So when I told my agent that I wanted to write a Weird West adventure with a half black, half native, cross-dressing, bisexual heroine, she had a lot of reservations.
Westerns aren’t selling. Paranormal isn’t selling. What genre is this? Is it YA or adult? Your main character has a lot going on and can be pretty rude. This reads like an episodic monster hunt. And did she really cut off that werewolf’s dong?
My answer? YEAH SHE DID. WHATEVA. I DO WHAT I WANT.
Wake of Vultures is the first book that I wrote knowing it probably wouldn’t sell. It’s the book that made me decide that if I was going to flip one table, I might as well flip ALL THE TABLES. It’s the only book for which I got the tattoo BEFORE the book sold.
That tattoo inspired the book cover, by the way.
It was exceptionally freeing and exciting, writing something that was actively discouraged. It felt less like an acquiescence and more like a dare. At any juncture where I stopped to consider, “Is this too much? Is this too weird? Will people get it? Will it sell?”, I went with my gut, muttering WHATEVA; I DO WHAT I WANT. And my freedom allowed my main character, Nettie Lonesome, to take risks, too. She doesn’t follow the rules, and she doesn’t care if people like her or not. She’s here to kill what needs to die, not get a gold star for manners.
I was recently at an industry event, and a bookseller asked me what Wake was about. I gave my biggest smile and my elevator pitch: It’s Lonesome Dove meets Buffy the Vampire Slayer with a biracial, genderqueer heroine. The bookseller made a face—a face suggesting she wanted to vomit—and walked away. And I shrugged and muttered that same refrain in my head: YOU DON’T LIKE IT? WHATEVA; I DO WHAT I WANT.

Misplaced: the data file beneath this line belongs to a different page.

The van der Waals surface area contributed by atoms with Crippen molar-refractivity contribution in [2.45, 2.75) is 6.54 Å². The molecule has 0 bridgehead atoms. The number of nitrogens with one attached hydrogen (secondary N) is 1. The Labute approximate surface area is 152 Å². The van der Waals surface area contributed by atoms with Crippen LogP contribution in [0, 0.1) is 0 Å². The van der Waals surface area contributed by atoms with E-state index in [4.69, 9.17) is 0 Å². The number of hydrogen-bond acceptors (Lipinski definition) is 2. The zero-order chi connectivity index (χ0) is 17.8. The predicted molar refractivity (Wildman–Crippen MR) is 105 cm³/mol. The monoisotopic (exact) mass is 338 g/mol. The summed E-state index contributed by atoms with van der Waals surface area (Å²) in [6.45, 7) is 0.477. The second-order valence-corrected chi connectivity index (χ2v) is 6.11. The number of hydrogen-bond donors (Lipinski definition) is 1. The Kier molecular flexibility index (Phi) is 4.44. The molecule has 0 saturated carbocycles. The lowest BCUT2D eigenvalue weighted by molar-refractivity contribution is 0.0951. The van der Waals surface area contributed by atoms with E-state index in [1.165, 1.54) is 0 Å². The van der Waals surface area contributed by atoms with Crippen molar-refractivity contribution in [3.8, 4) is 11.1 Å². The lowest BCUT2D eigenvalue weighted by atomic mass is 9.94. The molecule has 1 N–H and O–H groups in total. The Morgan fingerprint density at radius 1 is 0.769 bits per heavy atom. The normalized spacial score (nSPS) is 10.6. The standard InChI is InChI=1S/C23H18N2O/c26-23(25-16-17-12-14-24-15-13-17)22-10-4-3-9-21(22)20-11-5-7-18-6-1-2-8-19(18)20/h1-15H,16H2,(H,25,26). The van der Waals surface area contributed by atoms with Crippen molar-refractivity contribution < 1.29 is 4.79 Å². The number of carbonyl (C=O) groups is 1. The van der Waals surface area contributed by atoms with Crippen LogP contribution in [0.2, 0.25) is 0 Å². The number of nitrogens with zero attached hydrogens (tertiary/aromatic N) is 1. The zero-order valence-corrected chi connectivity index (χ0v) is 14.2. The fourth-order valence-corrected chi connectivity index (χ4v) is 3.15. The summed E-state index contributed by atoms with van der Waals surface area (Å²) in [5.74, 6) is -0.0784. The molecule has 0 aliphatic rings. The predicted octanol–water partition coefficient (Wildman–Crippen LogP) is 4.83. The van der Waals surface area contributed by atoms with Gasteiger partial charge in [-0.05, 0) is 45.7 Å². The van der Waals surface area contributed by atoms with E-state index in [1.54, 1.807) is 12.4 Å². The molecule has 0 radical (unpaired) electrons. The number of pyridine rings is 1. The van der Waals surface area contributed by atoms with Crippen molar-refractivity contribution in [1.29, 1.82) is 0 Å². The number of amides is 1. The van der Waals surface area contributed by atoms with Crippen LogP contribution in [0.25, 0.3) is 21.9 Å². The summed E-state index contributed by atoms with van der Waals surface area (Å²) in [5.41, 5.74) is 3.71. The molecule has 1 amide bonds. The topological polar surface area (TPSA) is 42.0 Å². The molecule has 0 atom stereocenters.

I believe in this story enough to offend people and risk failure, and that’s enormously empowering. If you recognize that the world is full of heroes who don’t fit into neat, normal little boxes, you’ll dig it. If you love Westerns but wish women in that era could be more than slaves and whores, you’ll dig it. If you’ve ever had someone look at you and tell you that you don’t deserve the destiny you crave because of what you look like or how you dress or who you love, and you’ve wanted to flip a table on them and ride off into the sunset, you’ll dig it. Wake of Vultures is all about bucking the binary.
That vomit-miming bookseller didn’t pick up a copy, but plenty of other people have. It has stars from Publishers Weekly, Kirkus, and Library Journal, not to mention 4.5 stars and a Top Pick rating from RT Book Reviews. My editor and publishing team believe in it. And it’s currently being passed around the band Gangstagrass, the creative geniuses behind the Justified theme song and the playlist I listened to writing and revising.
I always tell my writing students at LitReactor that they need to learn the rules before they break them. I’m glad I finally found a story worthy of my rebellion.
My suggestion: Find something you love enough to risk breaking the rules. Do it, hard. Then shake your butt and shout WHATEVA; I DO WHAT I WANT. I tell you now: It feels damn good.
It is thus, complete with shoddy copy editing (which I learned about via this tweet by Natalie Luhrs, and subsequently confirmed via two WFC members emailing me copies of the program they had been sent):